Although healthcare providers could have a significant impact in older driver safety, discussions about driving are not routine in the clinical setting until there are serious safety concerns. Regulations on physician assessment or reporting of fitness-to-drive vary by state and many physicians express fear of liability from such actions. In the absence of a “gold standard” brief assessment for older driver ability, guidance from providers may be crucial in helping older adults decide when to stop driving.
In a new study, 15 providers (physicians, nurses, medical assistants, social workers, and administrative staff) were interviewed on stakeholder-perceived system-level factors affecting driving discussions with older patients in primary care settings.
Four major themes emerged regarding system-level factors:
- Complexity of defined provider roles within primary care setting (which can both support team work and hamper efficiency)
- Inadequate resources to support providers (including clinical prompts, local guides, and access to social workers and driving specialists)
- Gaps in education of providers and patients about discussing driving
- Suggested models to enhance provider conversations with older drivers (including following successful examples and using defined pathways integrated into the electronic medical record)
An additional fifth theme was that participants characterized their experiences in terms of current and ideal states. Providers acknowledged that they had a role in discussion driving with older patients, although some admitted to dreading this role. Others questioned the appropriateness of older drivers and family members in looking to providers for support and thought that the department of motor vehicles (DMV) should instead be the primary stakeholders. Time constraints were also a significant theme in discussions of inadequate resources. The defined process and implementation of routine screening of all patients for depression in the study clinics was frequently referenced as a contrast to driving discussions.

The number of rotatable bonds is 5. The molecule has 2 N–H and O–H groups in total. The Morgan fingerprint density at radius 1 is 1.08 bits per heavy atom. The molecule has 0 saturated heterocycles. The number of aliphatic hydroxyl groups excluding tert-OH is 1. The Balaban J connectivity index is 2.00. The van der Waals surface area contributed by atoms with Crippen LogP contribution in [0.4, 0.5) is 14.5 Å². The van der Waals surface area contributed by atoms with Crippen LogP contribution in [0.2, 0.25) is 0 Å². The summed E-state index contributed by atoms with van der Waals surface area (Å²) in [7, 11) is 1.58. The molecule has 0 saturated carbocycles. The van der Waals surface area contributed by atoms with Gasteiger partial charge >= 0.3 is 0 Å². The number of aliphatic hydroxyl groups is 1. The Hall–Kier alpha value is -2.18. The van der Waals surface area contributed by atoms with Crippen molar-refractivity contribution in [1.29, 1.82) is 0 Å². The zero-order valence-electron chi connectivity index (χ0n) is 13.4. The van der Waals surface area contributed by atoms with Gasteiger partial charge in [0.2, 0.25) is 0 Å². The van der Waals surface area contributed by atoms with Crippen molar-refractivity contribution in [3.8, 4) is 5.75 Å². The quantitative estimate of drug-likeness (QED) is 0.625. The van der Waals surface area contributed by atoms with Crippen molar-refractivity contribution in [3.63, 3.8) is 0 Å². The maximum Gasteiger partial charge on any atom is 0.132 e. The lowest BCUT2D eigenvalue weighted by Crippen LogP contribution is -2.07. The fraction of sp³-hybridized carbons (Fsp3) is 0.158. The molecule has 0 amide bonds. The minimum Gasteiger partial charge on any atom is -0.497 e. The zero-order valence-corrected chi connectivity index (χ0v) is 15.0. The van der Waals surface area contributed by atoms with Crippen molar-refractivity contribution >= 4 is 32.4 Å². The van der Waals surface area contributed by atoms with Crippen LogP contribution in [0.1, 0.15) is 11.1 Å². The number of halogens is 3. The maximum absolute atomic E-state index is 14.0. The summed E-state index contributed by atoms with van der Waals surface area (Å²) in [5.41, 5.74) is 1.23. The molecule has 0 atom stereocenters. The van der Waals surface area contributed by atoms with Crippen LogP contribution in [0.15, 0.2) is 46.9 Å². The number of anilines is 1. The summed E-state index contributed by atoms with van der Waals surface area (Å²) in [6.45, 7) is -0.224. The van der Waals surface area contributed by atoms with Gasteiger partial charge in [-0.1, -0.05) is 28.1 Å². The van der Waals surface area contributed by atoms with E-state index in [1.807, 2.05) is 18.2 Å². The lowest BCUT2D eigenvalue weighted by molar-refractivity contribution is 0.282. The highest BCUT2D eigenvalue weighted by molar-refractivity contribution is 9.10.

Even with these system-level barriers, the participants agreed that an initial question about current driving status may be a suitable start for discussions, as many providers admitted uncertainty as to whether some older patients were still driving. A screening question on driving status in electronic medical records (EMRs) could also facilitate conversations on this sensitive topic.
Have you discussed “driving retirement” with your older patients?